State-level structural sexual stigma and HIV prevention in a national online sample of HIV-uninfected MSM in the United States.

Published: February 27, 2015

Oldenburg CE, Perez-Brumer AG, Hatzenbuehler ML, Krakower D, Novak DS, Mimiaga MJ, Mayer KH.
Original Article:


Stigmatizing social environments (of which ‘structural stigma’ is one component) negatively affect health-related outcomes. However, few studies have examined structural stigma related to sexual minority status as a risk factor for HIV outcomes among MSM.

In August 2013, members of a large MSM social and sexual networking site in the United States completed a survey about HIV-prevention practices. A previously validated composite index provided values for state-level structural stigma, including density of same-sex couples, proportion of public high schools with Gay-Straight Alliances, state laws protecting sexual minorities, and public opinion toward homosexuality. Multivariable logistic generalized estimating equations assessed the relationship between structural stigma and condomless anal intercourse, use and awareness of antiretroviral-based HIV-prevention strategies (i.e. pre and postexposure prophylaxis, or PEP and PrEP), and comfort discussing male-male sex with primary care providers.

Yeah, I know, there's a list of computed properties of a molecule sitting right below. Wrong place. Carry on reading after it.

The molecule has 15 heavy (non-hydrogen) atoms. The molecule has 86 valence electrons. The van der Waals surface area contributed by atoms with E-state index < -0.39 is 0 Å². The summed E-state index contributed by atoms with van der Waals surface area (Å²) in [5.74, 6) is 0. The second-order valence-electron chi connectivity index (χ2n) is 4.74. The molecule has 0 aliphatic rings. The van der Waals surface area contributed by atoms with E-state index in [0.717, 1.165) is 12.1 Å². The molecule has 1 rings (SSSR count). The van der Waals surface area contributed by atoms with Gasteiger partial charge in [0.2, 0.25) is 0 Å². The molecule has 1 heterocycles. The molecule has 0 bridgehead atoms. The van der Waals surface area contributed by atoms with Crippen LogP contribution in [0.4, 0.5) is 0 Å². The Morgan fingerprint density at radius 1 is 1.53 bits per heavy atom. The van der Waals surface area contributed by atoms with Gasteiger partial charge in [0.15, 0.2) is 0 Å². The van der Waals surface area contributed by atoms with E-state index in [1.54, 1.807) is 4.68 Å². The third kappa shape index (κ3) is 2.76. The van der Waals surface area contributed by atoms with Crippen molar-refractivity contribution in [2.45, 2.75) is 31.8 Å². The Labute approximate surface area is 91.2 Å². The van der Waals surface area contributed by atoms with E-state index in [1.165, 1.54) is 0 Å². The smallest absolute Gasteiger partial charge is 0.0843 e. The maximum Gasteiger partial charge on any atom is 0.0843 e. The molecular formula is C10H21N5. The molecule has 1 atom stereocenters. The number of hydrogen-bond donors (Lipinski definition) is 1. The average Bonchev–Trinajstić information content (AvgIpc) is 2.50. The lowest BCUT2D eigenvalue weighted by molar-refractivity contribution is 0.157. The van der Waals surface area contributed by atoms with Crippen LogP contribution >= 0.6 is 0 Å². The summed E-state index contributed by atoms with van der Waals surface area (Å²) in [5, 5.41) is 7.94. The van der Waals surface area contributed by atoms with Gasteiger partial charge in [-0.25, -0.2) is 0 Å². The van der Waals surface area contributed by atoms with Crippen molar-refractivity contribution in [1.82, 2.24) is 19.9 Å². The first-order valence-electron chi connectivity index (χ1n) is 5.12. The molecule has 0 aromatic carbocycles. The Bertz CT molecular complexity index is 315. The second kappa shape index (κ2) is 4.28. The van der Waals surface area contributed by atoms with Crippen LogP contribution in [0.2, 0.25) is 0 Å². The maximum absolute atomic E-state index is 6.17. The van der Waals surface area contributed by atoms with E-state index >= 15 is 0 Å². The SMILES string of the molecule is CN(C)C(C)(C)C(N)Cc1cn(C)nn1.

Among the 4098 HIV-uninfected MSM, lower state-level structural stigma was associated with decreased odds of condomless anal intercourse [adjusted odds ratio (aOR) 0.97 per one unit increase in structural stigma score, 95% confidence interval (CI) 0.94-0.99], increased odds of awareness of PEP (aOR 1.06, 95% CI 1.02-1.09), and PrEP (aOR 1.06, 95% CI 1.02-1.10), having taken PEP (aOR 1.15, 95% CI 1.05-1.26) and PrEP (aOR 1.21, 95% CI 1.01-1.44), and comfort discussing male-male sex with providers (aOR 1.08, 95% CI 1.05-1.11), after adjusting for social and state-level confounders.

MSM living in more stigmatizing environments had decreased use of antiretroviral-based HIV-prevention strategies compared to those in less stigmatizing environments. Legal reforms protecting sexual minorities should be evaluated as structural interventions that could reduce HIV risk among MSM.

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